BAILOUT WATCH: Keeping an eye on the energy industry and the politicians
Bailout Watch #13 – Feb 26, 2001
SPECIAL EDITION: Davis Offers Edison a Full Pardon
You know its bad news when a public official makes an announcement on a Friday afternoon, hoping it gets buried over the weekend. But the Governor’s proposed ratepayer bailout of Edison was worse than even we expected. Our analysis:
* The sham transmission purchase. Buying the transmission system could lower rates and protect ratepayers against the profiteering energy companies — but not under the Governor’s plan. He’s proposing that the ratepayers pay 2.3 times the estimated book value for the transmission system, an unconscionably inflated price. Moreover, the Governor intends to lease the grid back to the utilities. Thus the ratepayers will have no control over the grid, which was the only advantage to purchasing it in the first place. The utilities will control it, and the cost of the lease will be passed on to ratepayers. (But the state will pay for upgrading the system). Net result: a sham transaction that bails out Edison. Cost to ratepayers if the other utilities get the same deal Edison got from Davis: approximately $10 billion, including bond interest.
* The utilities and their shareholders pay nothing — in fact, they make money. They reaped the rewards of deregulation for the first three and one half years: $20 billion in ratepayer subsidies, higher profits, dividends, executive pay. They are sitting on $30 billion in assets and cash. And recent audits show that they could have acted to prevent their current fiscal problems. But, under the Gov.’s plan, Edison will not shoulder one penny of its losses: all that the parent company must do is give back the refund for the utility’s tax overpayment — which they owed anyhow. (Query: was the overpayment a deliberate effort to evade regulators?). Worse, if Edison and PG&E are allowed to keep roughly $3 billion each in revenues from their own power sales, the utilities end up with billions of dollars more then they had before the "crisis" began — pure profits.
* Phony concessions. The Gov. claimed that as part of the deal Edison agreed to sell its internally-generated power to ratepayers for ten years on a cost-plus basis. That’s no concession: Edison’s rates are already regulated on a cost-plus basis, and with the state involved in purchasing electricity for Edison, there is no chance that Edison would be deregulated in the future. The Gov. also said it was worth the bailout to settle Edison’s lawsuit seeking a rate increase. But Edison was going to lose that suit anyhow.
* No Restrictions. When the US government guaranteed private loans to Chrysler, it got full value for its guarantee in the form of stock warrants. Chrysler also reduced its CEO’s salary to $1, gave unions a seat on the board, was required to make monthly reports to the Treasury Dept. Under Gov. Davis’s plan, there are no concessions, nor any restrictions on Edison’s activities, such as a ban on political or charitable contributions during the length of the bailout bond repayments.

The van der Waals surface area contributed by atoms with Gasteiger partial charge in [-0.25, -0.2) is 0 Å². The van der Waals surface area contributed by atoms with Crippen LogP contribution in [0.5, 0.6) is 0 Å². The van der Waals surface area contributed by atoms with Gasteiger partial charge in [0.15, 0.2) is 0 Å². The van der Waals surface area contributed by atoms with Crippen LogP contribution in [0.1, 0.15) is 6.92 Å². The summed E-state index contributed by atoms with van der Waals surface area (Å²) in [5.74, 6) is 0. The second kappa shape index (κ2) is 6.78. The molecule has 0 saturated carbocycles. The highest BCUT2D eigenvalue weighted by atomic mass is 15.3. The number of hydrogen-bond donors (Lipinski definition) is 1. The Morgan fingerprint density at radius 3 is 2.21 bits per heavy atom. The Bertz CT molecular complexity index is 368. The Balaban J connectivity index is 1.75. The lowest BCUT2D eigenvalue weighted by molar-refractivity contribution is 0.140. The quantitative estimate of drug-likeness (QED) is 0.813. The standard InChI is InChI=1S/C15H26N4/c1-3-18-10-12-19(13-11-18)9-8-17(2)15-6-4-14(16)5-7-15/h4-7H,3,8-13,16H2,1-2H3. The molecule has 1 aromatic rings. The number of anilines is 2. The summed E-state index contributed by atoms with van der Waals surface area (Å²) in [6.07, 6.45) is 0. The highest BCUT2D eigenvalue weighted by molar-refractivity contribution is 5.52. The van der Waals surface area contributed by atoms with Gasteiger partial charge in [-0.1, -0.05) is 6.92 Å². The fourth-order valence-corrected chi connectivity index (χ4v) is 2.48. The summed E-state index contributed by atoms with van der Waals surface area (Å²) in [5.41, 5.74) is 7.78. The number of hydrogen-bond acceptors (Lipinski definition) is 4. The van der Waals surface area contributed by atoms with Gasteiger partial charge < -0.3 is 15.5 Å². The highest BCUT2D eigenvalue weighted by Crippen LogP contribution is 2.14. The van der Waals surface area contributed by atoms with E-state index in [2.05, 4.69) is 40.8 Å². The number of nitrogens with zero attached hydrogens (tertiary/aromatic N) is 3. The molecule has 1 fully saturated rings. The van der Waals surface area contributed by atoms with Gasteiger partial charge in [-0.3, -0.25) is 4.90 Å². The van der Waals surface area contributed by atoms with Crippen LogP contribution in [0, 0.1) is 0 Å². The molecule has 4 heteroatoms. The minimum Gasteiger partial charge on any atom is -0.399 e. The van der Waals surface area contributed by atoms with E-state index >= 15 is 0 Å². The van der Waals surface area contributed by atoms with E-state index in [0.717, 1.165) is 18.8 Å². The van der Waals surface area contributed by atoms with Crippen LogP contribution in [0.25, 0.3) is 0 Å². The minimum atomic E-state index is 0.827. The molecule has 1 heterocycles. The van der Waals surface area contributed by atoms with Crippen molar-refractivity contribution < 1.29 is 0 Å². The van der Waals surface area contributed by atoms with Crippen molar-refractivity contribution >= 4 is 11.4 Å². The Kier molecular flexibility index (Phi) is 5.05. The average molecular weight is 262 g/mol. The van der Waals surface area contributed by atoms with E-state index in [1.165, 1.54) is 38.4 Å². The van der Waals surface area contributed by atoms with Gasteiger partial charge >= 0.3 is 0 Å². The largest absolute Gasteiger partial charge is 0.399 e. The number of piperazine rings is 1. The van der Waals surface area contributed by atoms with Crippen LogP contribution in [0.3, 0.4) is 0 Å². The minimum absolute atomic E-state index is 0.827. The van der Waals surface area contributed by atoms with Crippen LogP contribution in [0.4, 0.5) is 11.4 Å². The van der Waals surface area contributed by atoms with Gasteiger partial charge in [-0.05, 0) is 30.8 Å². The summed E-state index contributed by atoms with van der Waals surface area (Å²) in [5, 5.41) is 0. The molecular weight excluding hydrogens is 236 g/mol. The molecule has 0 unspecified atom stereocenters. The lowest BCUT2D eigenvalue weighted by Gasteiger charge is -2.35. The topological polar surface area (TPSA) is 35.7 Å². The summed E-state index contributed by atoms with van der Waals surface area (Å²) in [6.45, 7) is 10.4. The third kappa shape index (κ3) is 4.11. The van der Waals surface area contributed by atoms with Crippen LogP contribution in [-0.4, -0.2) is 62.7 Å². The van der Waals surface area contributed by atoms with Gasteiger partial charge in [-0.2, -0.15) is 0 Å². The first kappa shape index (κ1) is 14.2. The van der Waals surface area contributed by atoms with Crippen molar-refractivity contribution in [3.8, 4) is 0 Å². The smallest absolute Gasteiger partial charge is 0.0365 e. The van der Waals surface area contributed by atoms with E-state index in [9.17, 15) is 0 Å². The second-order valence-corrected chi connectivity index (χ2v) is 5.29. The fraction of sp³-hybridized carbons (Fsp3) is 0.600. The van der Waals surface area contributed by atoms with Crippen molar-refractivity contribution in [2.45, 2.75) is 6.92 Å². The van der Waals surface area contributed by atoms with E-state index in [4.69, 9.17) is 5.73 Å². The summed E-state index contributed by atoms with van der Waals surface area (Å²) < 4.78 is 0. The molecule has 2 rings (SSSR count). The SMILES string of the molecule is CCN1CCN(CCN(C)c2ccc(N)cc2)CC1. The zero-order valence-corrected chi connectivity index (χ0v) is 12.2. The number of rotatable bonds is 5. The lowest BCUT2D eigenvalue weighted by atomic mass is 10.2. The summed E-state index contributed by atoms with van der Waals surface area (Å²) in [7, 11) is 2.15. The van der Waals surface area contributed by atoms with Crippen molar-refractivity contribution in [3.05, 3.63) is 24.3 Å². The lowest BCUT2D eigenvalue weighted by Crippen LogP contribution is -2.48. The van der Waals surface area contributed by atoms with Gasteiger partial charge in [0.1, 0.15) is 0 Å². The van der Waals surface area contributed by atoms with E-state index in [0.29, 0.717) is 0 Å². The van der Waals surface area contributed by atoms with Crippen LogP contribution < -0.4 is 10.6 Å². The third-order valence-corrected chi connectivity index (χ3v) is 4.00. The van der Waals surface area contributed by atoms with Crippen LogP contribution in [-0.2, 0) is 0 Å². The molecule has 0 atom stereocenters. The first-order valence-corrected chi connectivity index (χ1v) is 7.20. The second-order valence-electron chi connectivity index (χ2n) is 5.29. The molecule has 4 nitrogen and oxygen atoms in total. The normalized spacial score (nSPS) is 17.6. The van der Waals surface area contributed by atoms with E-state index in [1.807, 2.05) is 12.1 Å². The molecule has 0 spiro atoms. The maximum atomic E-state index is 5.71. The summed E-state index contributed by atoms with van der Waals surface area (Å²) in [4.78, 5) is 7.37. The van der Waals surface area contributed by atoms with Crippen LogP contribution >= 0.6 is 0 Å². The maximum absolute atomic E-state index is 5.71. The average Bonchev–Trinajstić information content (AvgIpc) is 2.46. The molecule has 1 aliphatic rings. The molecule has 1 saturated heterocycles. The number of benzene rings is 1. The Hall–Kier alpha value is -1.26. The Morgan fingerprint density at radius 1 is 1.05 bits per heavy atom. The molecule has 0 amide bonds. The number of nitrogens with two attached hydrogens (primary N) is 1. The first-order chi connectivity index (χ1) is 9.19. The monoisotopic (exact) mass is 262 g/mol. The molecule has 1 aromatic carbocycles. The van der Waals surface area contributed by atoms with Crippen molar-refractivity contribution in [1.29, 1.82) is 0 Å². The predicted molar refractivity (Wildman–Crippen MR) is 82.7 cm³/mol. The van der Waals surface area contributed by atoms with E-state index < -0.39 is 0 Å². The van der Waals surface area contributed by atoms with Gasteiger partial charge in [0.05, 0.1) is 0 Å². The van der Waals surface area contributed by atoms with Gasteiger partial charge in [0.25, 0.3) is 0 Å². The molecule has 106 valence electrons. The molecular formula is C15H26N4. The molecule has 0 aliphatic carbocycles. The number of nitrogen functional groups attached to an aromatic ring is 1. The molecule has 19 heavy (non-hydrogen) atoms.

* "Voter Proof." In the ultimate insult to California voters, the plan is said to contain provisions which attempt to preclude voters from overturning the bailout at the ballot box next year.
* Bailout does nothing to solve the energy problem. Bailing out the utilities will do nothing to address the energy crisis caused by deregulation — profiteers manipulating the price and supply of electricity to obtain windfall profits.
Summary: A FULL PARDON for the utilities’ deregulation fiasco. Under the Gov.’s plan, ratepayers will get it coming and going. If California hadn’t deregulated at all, ratepayers would have actually received $9 to $10 billion in rate reductions, as certain long term power arrangements expired. Instead, ratepayers were forced to pay $20 billion to the utilities to subsidize their entry into deregulation, after which we were supposed to get a 20% rate reduction. Instead, we are going to have to pay another $10 billion to rescue the utilities from deregulation. Ratepayers get nothing in exchange for this bailout. The cost to ratepayers of averting the utilities’ bankruptcy: 100%. This was not a negotiation, it was a sellout, a rout.
The Governor’s bailout. The Gov. believes he can bail out the utilities, without getting caught by the ratepayers, by amortizing the true cost of the bailout over many years, with the charges appearing in the fine print of utility bills. We think his numbers are wrong. Meanwhile, some have suggested that Friday’s announcement was timed as a special gift to Wall Street, in advance of one or more fundraisers Gov. Davis scheduled in New York this week.
Instant Term Limits. Will the Legislature pass this outrage? It’s hard to figure how any lawmaker can support such a blatant bailout. There will be hell to pay at the ballot box next year if they do.
Seize the plants. The energy generators haven’t come to the table with a fair offer for long term power contracts, and they won’t, as long as these thieves are allowed to get away with their Blackout Blackmail. Over a month ago, in a news conference, we urged the Gov. to give the energy generators a deadline, then seize the plants. The San Diego Union Tribune reports that state Sen. DeDe Alpert has taken the same position. "This should be viewed much more like a war," she said.
"We told you so" Dept.: "Like many commodities, deregulated electricity will go through ‘boom and bust’ cycles in the future." — Moody’s Investor Service, October, 1999.